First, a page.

As a commitment from the ‘Heya’ Centre to evaluate the local reality and to discuss pressing issues in the community, the Center invited a group of specialists and decision-makers in the field of health in Egypt on Sunday, the 28th of February, 2016. They discussed the challenging problems in the health sector and the means at hand to deal with them. The Centre is hoping that its recommendations will be communicated to decision-makers.
The Centre relied on five policy papers prepared by groups of women who have been trained through the Centre in the past two years. Their job was to analyse and formulate public policy, through the ‘Heya’ programme and to support women’s leadership and seek to deliver the voice of women, their suffering and perceptions of solving their problems to the decision-makers as well as their ability to put realistic and effective solutions to their own problems.
This roundtable, which was held in Al-Ahram Regional Press Institute, five policy papers produced in Alexandria, Qena and AlBeheira. The first paper was on "the development of the health insurance system in Egypt"; the second paper addressed " the problem of health care in Egypt "; the third paper discussed" increasing the level of medical services in Egypt "; the fourth paper investigated "the development of the medical services system in government hospitals"; the fifth and final paper looked into "solutions of the health sector problem in Egypt ".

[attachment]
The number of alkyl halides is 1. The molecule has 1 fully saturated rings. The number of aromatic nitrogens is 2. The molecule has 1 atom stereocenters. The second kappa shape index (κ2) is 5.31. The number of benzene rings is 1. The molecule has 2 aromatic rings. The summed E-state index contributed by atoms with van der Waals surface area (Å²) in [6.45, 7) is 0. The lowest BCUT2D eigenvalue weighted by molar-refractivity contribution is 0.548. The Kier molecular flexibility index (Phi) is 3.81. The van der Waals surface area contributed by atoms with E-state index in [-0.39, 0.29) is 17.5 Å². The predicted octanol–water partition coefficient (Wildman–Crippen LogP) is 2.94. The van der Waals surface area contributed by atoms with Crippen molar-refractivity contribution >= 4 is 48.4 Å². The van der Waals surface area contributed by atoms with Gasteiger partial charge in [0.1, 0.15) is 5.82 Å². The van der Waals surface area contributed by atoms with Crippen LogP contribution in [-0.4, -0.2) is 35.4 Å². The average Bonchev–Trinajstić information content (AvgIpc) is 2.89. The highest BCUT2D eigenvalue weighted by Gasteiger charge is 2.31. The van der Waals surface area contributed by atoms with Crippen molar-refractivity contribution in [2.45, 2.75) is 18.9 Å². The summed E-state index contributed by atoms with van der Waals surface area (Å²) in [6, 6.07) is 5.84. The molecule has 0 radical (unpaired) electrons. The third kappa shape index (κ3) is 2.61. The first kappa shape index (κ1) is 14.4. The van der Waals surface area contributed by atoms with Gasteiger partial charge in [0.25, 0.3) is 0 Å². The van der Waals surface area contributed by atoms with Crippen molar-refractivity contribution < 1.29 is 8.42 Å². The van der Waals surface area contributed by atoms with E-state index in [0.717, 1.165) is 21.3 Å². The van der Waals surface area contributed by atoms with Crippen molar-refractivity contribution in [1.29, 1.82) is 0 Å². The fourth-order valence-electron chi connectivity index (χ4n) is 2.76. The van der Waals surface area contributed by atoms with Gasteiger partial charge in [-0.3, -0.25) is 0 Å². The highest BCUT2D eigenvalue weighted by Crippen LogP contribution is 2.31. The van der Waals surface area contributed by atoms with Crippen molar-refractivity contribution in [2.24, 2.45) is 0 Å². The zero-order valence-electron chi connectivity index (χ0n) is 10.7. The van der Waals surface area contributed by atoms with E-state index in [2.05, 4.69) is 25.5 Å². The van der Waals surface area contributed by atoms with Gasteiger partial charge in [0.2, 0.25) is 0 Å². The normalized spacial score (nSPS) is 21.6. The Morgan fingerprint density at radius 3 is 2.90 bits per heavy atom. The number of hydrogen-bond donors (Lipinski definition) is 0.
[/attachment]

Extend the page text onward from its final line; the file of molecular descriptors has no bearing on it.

The discussion involved the contribution of Mr. Sameh Habib, member of the Egyptian parliament, Dr Mohammed Said Mahfouz, Director of the Regional Press Institute –Al-Ahram newspaper in addition to a group of women who presented policy papers on the health system in Egypt as well as a group of journalists and specialists.
The discussion resulted in several recommendations based on the fact that everyone has the right to access health services. These recommendations include the establishment of health insurance fund for all Egyptians, regardless of the nature of their work or whether or not they work in the public or the private sector. Costs of the treatment will be deducted from the monthly salary of the employee and treatment will be provided to non-working individuals.
Legally, the team recommended the need to legalize medical procedures and setting quality standards for hospitals, drug investment and tax to be paid by all workers in the medical sectors.
The discussion concluded that more attention to be paid to scientific research, raising the efficiency of health workers, starting with doctors and nurses by giving them the appropriate trainings to develop their performance, as well as educate the cleaners, assistants and staff in hospitals.
‘Heya’ Centre for public policy hopes that these recommendations reach decision-makers. The Centre also promises that it will continue its efforts in the provision of policy papers in all sectors in order to attain the desired sustainable development.